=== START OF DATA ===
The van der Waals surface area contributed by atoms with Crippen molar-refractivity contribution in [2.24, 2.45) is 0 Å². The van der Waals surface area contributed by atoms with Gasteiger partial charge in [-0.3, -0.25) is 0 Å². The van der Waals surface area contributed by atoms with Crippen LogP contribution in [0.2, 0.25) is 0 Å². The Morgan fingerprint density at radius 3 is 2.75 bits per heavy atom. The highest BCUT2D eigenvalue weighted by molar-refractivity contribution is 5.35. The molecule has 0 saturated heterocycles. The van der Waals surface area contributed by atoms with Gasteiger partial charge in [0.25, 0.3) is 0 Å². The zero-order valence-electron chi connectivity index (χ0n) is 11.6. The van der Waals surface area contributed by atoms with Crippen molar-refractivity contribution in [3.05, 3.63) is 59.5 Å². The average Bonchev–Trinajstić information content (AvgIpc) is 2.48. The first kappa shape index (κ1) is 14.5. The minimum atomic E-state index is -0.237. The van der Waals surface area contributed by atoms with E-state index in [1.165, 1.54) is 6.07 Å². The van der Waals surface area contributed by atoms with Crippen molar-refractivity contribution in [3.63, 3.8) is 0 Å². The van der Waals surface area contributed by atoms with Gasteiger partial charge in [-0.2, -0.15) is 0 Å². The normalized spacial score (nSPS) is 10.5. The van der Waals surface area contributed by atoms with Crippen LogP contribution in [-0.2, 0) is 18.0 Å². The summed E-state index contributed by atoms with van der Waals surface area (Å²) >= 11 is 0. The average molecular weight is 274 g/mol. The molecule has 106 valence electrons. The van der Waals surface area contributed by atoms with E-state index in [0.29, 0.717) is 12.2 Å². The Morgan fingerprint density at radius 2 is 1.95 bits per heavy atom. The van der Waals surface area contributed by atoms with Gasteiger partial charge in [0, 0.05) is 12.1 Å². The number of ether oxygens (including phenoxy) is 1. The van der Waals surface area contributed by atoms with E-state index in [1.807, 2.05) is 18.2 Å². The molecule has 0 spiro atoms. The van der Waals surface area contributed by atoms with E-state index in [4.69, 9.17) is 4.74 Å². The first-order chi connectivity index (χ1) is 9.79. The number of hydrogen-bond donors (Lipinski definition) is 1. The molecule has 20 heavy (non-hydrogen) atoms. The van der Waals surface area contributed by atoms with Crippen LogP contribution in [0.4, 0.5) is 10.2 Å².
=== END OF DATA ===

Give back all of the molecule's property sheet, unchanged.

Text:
The van der Waals surface area contributed by atoms with Crippen molar-refractivity contribution in [2.24, 2.45) is 0 Å². The van der Waals surface area contributed by atoms with Gasteiger partial charge in [-0.3, -0.25) is 0 Å². The van der Waals surface area contributed by atoms with Crippen LogP contribution in [0.2, 0.25) is 0 Å². The Morgan fingerprint density at radius 3 is 2.75 bits per heavy atom. The highest BCUT2D eigenvalue weighted by molar-refractivity contribution is 5.35. The molecule has 0 saturated heterocycles. The van der Waals surface area contributed by atoms with Gasteiger partial charge in [0.25, 0.3) is 0 Å². The zero-order valence-electron chi connectivity index (χ0n) is 11.6. The van der Waals surface area contributed by atoms with Crippen molar-refractivity contribution in [3.05, 3.63) is 59.5 Å². The average Bonchev–Trinajstić information content (AvgIpc) is 2.48. The first kappa shape index (κ1) is 14.5. The minimum atomic E-state index is -0.237. The van der Waals surface area contributed by atoms with E-state index in [1.165, 1.54) is 6.07 Å². The van der Waals surface area contributed by atoms with Crippen molar-refractivity contribution in [3.63, 3.8) is 0 Å². The van der Waals surface area contributed by atoms with Gasteiger partial charge in [-0.2, -0.15) is 0 Å². The normalized spacial score (nSPS) is 10.5. The van der Waals surface area contributed by atoms with Crippen LogP contribution in [-0.2, 0) is 18.0 Å². The summed E-state index contributed by atoms with van der Waals surface area (Å²) >= 11 is 0. The average molecular weight is 274 g/mol. The molecule has 106 valence electrons. The van der Waals surface area contributed by atoms with E-state index in [0.29, 0.717) is 12.2 Å². The Morgan fingerprint density at radius 2 is 1.95 bits per heavy atom. The van der Waals surface area contributed by atoms with Gasteiger partial charge in [0, 0.05) is 12.1 Å². The number of ether oxygens (including phenoxy) is 1. The van der Waals surface area contributed by atoms with E-state index in [1.807, 2.05) is 18.2 Å². The molecule has 0 spiro atoms. The van der Waals surface area contributed by atoms with E-state index in [4.69, 9.17) is 4.74 Å². The first-order chi connectivity index (χ1) is 9.79. The number of hydrogen-bond donors (Lipinski definition) is 1. The molecule has 20 heavy (non-hydrogen) atoms. The van der Waals surface area contributed by atoms with Crippen LogP contribution in [0.4, 0.5) is 10.2 Å².